What happens when the Spirit moves, you are able to feel and hear it, and you are surrounded by beauty? You find the beauty in yourself. That is the beginning of the transformation that camp allows for. But wait, there’s more!!! What happens next is the final thing that happens to change the world– community is created and imagination becomes experience. For some of us, not-even-imagined reality becomes experience.
When I arrived at Deering for the first time at age 14, I was a city kid in the midst of depressing times that my family had come to accept as normal. I was geeky and depressed and not all that into hygiene. This either made me the brunt of people at school’s jokes or was a response to them. Jr. High had been hell, and I didn’t expect anything more from High School. And yet, somehow, Bob Kyte, our youth minister convinced my mother that I could go to camp because I was somehow going to be important. What he didn’t mention was that, in his eyes, everyone was important. And that was the where the transformation started. Deering was a 6-day-long camp and, for the first 3, I felt out of place and strange — not bad, but not all on-board, either. But three days of living in a non-judgmental community began to stir something in me and I began to note something was different in this little world in the New Hampshire hills. About mid-week, I figured out what it was — people assumed I was human and that was all I needed to be to be accepted there! Why? Because they assumed — and acted like — the Spirit was in me, just as it was in everybody! What a radical concept!!!! To this day, I see people’s lives transformed when I simply treat them like human beings and assume that means something to them. How do I do it? It’s easy because I have experienced this little community of 100 people as a teen and it seemed like the real world. Never again would I settle for what school taught about the way the world “had” to be. Never again would I settle for what Bruce Hornsby says, “That’s just the way it is”. In fact, I remember being at peace, almost high, for the first week or so after I got home and being angry when my mother said, “welcome to the real world”. I knew, on a gut level, that we had choices about how to live, and that the community of Deering Sr. High Camp was just as real, if not more so, as the depressing world my mother knew. I chose to live like I was worth something, and that others were, too from there on in.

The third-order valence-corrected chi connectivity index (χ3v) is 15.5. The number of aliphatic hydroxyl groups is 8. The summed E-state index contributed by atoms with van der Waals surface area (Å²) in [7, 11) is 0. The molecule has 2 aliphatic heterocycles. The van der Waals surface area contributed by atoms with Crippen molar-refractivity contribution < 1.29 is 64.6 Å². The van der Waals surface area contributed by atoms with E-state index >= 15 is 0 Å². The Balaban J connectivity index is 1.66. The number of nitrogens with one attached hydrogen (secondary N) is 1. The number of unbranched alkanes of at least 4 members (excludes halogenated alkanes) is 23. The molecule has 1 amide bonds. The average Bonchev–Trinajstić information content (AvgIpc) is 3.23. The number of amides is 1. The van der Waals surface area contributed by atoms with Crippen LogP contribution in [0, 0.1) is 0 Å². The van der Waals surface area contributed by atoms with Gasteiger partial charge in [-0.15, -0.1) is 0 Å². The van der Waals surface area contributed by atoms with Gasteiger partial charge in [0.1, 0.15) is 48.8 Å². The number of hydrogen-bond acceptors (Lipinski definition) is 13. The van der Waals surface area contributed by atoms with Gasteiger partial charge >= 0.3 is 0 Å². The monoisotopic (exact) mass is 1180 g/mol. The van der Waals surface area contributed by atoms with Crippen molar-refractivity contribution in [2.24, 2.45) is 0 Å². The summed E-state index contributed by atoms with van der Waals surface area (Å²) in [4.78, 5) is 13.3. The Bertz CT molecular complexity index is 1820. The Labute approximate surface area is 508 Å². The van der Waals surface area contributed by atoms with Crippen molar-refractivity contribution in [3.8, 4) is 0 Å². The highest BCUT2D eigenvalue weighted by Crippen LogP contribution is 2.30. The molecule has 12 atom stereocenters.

Of course, I didn’t always succeed, but that spirit (or Spirit, if you prefer) and my love for community has always gotten me through. In college, I helped to organize an anti-nuclear power\pro-alternatives group. In seminary, (with absolutely no knowledge of what I was doing, mind you), I started a prayer group that was incredible. In my classes now, I see the class as a community, and tell my students that we’ll all get through this together, because everybody has gifts and the reading might be too much for one person to take in. Over the years, I have led various youth groups, and community has come out of them, as well, leaving me friends for years to come. In fact, for a brief time, I started a small church with friends that impacted my life and (I think) theirs as well. I say this not to brag on myself at all. It doesn’t seem like me that has done these things, but the Holy Spirit working through me, and it has been my pleasure to be a part of each of these communities as well. I have been lucky to be part of them, as much as people tell me they’ve been happy to be a part of the group.